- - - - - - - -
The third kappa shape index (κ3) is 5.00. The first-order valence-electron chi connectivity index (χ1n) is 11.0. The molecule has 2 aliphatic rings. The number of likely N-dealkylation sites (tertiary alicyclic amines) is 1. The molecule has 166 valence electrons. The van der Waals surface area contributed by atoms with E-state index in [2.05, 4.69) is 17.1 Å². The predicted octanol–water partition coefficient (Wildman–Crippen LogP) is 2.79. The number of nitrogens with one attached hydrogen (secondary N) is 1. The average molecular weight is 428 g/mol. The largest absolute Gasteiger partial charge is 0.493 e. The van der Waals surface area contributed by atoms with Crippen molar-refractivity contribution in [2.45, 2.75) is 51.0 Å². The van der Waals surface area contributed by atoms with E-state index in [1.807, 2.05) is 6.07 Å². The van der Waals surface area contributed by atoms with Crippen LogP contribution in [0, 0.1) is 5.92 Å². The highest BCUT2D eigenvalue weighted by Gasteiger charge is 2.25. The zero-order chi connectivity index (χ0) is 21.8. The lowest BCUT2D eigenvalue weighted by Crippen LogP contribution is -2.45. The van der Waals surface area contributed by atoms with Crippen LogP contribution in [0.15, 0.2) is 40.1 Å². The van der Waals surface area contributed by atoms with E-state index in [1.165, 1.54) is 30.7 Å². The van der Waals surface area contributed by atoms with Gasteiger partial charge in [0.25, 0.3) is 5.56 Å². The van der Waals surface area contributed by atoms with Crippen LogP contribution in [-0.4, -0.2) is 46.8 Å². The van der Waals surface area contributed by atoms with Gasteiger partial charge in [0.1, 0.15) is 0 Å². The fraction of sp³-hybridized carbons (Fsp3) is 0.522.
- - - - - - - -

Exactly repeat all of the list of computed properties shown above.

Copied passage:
The third kappa shape index (κ3) is 5.00. The first-order valence-electron chi connectivity index (χ1n) is 11.0. The molecule has 2 aliphatic rings. The number of likely N-dealkylation sites (tertiary alicyclic amines) is 1. The molecule has 166 valence electrons. The van der Waals surface area contributed by atoms with E-state index in [2.05, 4.69) is 17.1 Å². The predicted octanol–water partition coefficient (Wildman–Crippen LogP) is 2.79. The number of nitrogens with one attached hydrogen (secondary N) is 1. The average molecular weight is 428 g/mol. The largest absolute Gasteiger partial charge is 0.493 e. The van der Waals surface area contributed by atoms with Crippen molar-refractivity contribution in [2.45, 2.75) is 51.0 Å². The van der Waals surface area contributed by atoms with E-state index in [1.807, 2.05) is 6.07 Å². The van der Waals surface area contributed by atoms with Crippen LogP contribution in [0, 0.1) is 5.92 Å². The highest BCUT2D eigenvalue weighted by Gasteiger charge is 2.25. The zero-order chi connectivity index (χ0) is 21.8. The lowest BCUT2D eigenvalue weighted by Crippen LogP contribution is -2.45. The van der Waals surface area contributed by atoms with Crippen LogP contribution in [0.15, 0.2) is 40.1 Å². The van der Waals surface area contributed by atoms with E-state index in [1.165, 1.54) is 30.7 Å². The van der Waals surface area contributed by atoms with Gasteiger partial charge in [0.25, 0.3) is 5.56 Å². The van der Waals surface area contributed by atoms with Crippen LogP contribution in [-0.4, -0.2) is 46.8 Å². The van der Waals surface area contributed by atoms with Gasteiger partial charge in [0.1, 0.15) is 0 Å². The fraction of sp³-hybridized carbons (Fsp3) is 0.522.